Lawmakers grill Cordray in duel over consumer watchdog
Richard Cordray, file / Kiichiro Sato/AP
(MoneyWatch) Richard Cordray's turn before Senate lawmakers today to consider whether he deserves more time as head of the Consumer Financial Protection Bureau was less about his qualifications than about the ongoing fight over how to improve the nation's financial system.
That fight flared even before Cordray, who President Barack Obama installed as head of the CFBP by recess appointment in January 2012, had uttered a word. Decrying a pledge by Republicans to block Cordray's nomination unless the bureau is overhauled, Sen. Sherrod Brown, D-Ohio, said in a Senate Banking Committee hearing that GOP "senators are blocking a nominee because they simply don't like the agency that he will lead."
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No legislators or financial experts question Cordray's credentials to lead the CFPB. But congressional Republicans have opposed the bureau even before it was created in 2010 under the Dodd-Frank financial reform law, which seeks to protect people from the kind of deceptive financial practices that were rampant in the years leading up to the housing crash.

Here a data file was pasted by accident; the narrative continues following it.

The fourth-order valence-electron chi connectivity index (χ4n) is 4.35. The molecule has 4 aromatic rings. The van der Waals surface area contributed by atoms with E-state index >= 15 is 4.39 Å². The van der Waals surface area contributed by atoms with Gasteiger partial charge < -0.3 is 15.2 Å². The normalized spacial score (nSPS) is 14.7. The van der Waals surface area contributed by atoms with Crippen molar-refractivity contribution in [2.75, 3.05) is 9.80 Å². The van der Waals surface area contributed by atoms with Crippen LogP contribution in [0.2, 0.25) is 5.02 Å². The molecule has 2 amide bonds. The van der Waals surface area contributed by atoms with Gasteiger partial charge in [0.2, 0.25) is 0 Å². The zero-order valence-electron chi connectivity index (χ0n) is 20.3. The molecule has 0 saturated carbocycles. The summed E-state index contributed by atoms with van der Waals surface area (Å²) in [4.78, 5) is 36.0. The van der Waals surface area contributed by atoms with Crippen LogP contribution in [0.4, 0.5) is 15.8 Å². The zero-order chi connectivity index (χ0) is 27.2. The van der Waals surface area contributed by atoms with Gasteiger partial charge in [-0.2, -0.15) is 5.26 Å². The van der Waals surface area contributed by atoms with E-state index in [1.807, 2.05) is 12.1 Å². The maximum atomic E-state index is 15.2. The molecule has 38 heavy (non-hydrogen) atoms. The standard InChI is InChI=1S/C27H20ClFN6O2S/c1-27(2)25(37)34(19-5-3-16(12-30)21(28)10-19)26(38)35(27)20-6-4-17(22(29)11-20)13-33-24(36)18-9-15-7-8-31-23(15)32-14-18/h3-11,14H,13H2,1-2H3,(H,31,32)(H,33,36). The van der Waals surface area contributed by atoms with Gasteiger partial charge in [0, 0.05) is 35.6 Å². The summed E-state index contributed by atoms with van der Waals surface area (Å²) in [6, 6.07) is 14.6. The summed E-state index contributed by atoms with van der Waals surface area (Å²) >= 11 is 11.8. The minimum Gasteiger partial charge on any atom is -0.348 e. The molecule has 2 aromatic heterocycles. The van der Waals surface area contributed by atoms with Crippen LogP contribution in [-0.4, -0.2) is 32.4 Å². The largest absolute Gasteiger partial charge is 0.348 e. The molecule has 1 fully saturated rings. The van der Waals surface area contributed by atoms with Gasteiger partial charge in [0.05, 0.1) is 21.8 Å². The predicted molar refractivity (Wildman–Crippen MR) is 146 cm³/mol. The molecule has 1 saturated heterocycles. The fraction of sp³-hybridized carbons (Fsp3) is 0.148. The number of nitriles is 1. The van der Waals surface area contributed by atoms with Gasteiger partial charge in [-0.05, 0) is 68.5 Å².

Republicans want to change the structure of the bureau so it is led by a commission, rather than a single director, and for Congress to have control over the CFPB's funding instead of the Federal Reserve, a step they say would make the bureau more publicly accountable.
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Banking organizations are also calling for the CFPB to be revamped. The Consumer Bankers Association "continues to call for changes to the CFPB structure, including from a sole director to a commission, so it endures the test of time, not just the next election," said Richard Hunt, CEO of the financial industry trade group, in a statement.
In the hearing, Cordray said the CFPB is already subject to strong congressional oversight, noting that the bureau must periodically report on its activities to lawmakers and that it is audited by the Government Accountability Office. The CFPB also must answer to a council of other banking and government agencies, which in some cases can override the bureau's authority, while Congress may change its rules. In addition, and in contrast to other financial regulators, the bureau's budget is capped.
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Consumer advocates say that allowing congressional committees to scrutinize every CFPB decision would subject it to political pressure, undermining its independence. They also point out that other financial regulatory agencies, such as the FDIC and Office of the Comptroller of the Currency, are led by one director instead of a commission.